Some say Tiger Woods started it all.

After winning the Masters Tournament in 1997, the golf star described himself as “Cablinasian” — as in Caucasian, black, American Indian and Asian.

Colin Powell, a light-skinned black man, quickly dismissed Wood’s invention.

“In America, which I love from the depths of my heart and soul, when you look like me, you’re black,” Powell said.

Woods says “Cablinasian” honors his multiracial heritage. In 1997 he told Oprah Winfrey that being identified solely as an African-American bothered him. But others, who agree with Colin Powell, believe Woods will always be thought of as black and treated as such.

The Woods-Powell disagreement illustrates the deep rift between those who believe that race is a biological category and those who believe it is a political one. As more mixed-race couples join Woods’ camp by identifying their children as “multiracial,” or even “white,” civil rights groups worry about the loss of historical racial categories.

Critics of the multiracial label believe the American racial landscape is still dominated by the “one-drop” rule, which held that a person with just one black ancestor was still black. Their argument is that you don’t need much “color” to be a “person of color.” Discrimination affects people of color, they say, regardless of how light their skin might be or how they identify themselves racially…


David Brunsma

White people have made disparaging racial comments around him expecting to get a nod in return. But fair-skinned, red-haired, blue-eyed David Brunsma has no tolerance for “whiteness” because “white” to him is synonymous with privilege. He says he gets questions like, “What are the best neighborhoods in town, if you know what I mean …” His response: “No, I really don’t know what you mean.”

Half-Puerto Rican and half-Caucasian, Brunsma does not think of himself as biracial, but he does consider “Hispanic” to be a racial category…


Susan Graham and Project RACE

You can’t blame Ryan Graham for not wanting to check “other” on questionnaires requesting racial information. “It makes me feel like a freak or a space alien,” he testified during a U.S. House hearing on multiracial identification back in 1997, when he was 12 years old.

Ryan’s mother, Susan Graham, is the executive director of Project RACE, an advocacy organization for multiracial individuals. She, too, testified before the House on behalf of a separate multiracial category in census forms.

In her testimony, Graham berated the “all that apply” compromise announced by the Office of Management and Budget just days before the hearing.

“My children and millions of children like them merely become ‘check all that apply’ kids or ‘check more than one box’ children or ‘more than one race’ persons. They will be known as ‘multiple check offs’ or ‘half and halfers,’” she said…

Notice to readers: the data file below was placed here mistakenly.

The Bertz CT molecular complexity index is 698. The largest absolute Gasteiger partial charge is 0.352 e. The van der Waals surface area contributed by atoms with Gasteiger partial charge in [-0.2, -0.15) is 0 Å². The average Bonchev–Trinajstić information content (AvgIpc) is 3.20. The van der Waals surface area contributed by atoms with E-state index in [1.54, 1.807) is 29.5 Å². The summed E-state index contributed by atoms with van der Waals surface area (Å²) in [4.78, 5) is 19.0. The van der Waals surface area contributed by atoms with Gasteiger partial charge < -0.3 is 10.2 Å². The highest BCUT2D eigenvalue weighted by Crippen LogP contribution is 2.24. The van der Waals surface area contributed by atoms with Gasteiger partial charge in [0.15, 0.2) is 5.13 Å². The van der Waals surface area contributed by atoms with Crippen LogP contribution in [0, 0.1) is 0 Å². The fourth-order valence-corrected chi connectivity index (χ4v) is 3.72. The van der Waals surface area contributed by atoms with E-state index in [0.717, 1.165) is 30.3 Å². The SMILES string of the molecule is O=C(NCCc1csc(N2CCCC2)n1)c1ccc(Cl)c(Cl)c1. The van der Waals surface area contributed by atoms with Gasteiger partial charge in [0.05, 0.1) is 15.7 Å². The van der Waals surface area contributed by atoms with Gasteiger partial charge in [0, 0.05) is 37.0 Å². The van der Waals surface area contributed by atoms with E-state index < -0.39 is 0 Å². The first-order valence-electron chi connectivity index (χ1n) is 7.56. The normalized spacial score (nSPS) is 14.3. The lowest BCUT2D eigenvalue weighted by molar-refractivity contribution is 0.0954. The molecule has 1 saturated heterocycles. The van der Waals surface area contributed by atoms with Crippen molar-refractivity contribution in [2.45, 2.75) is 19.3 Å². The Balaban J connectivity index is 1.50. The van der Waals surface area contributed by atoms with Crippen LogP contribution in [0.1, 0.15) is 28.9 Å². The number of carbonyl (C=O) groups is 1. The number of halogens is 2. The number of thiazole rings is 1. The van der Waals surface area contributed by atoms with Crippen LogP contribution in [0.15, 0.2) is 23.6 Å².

Read the entire article here.

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Obama’s census mark reveals race views

Posted in Articles, Barack Obama, Census/Demographics, Identity Development/Psychology, New Media, Politics/Public Policy, Social Science, United States on 2010-05-01 04:45Z by Steven

Obama’s census mark reveals race views

The Washington Times

Joseph Curl

America’s first black president has deliberately shied away from spurring a national discussion on race, most recently by checking only “African-American” on his U.S. census form without offering a word of explanation about his choice.

The studied silence from the bully pulpit held by President Obama has frustrated multiracial organizations, giving rise to questions about whether the president acted out of political consideration and why the son of a black man from Kenya and a white woman from Kansas would not acknowledge his mother’s heritage.

“It’s frustrating from a point that there’s a lot of multiracial people out there who see Obama doing that, knowing that he is multiracial, and they think that maybe that’s the right choice,” said Ryan Graham, the product of a mixed-race marriage whose mother founded Project Race in 1991 to push for a multiracial classification on the census form.

“But there’s a lot of people saying maybe it’s the wrong choice,” he said…

…There is no question that Mr. Obama’s decision complies with the goals of U.S. census officials; the answer to Question 9 about race is exclusively about “self-identification in which respondents choose the race or races with which they most closely identify.”

“The racial categories included in the census form generally reflect a social definition of race recognized in this country, and are not an attempt to define race biologically, anthropologically or genetically,” the Census Bureau says in its “2010 Census Constituent FAQs.”…

…But the president’s decision to check only “black” on his census form makes complete sense to Charles W. Mills, a researcher on race and a professor at Northwestern University.

“Race is a social convention. For him to claim whiteness would be rejected by the social convention of the country. The way I see it, his decision was a perfectly reasonable one, given that this is how the American rules have been,” Mr. Mills said…

Read the entire article here.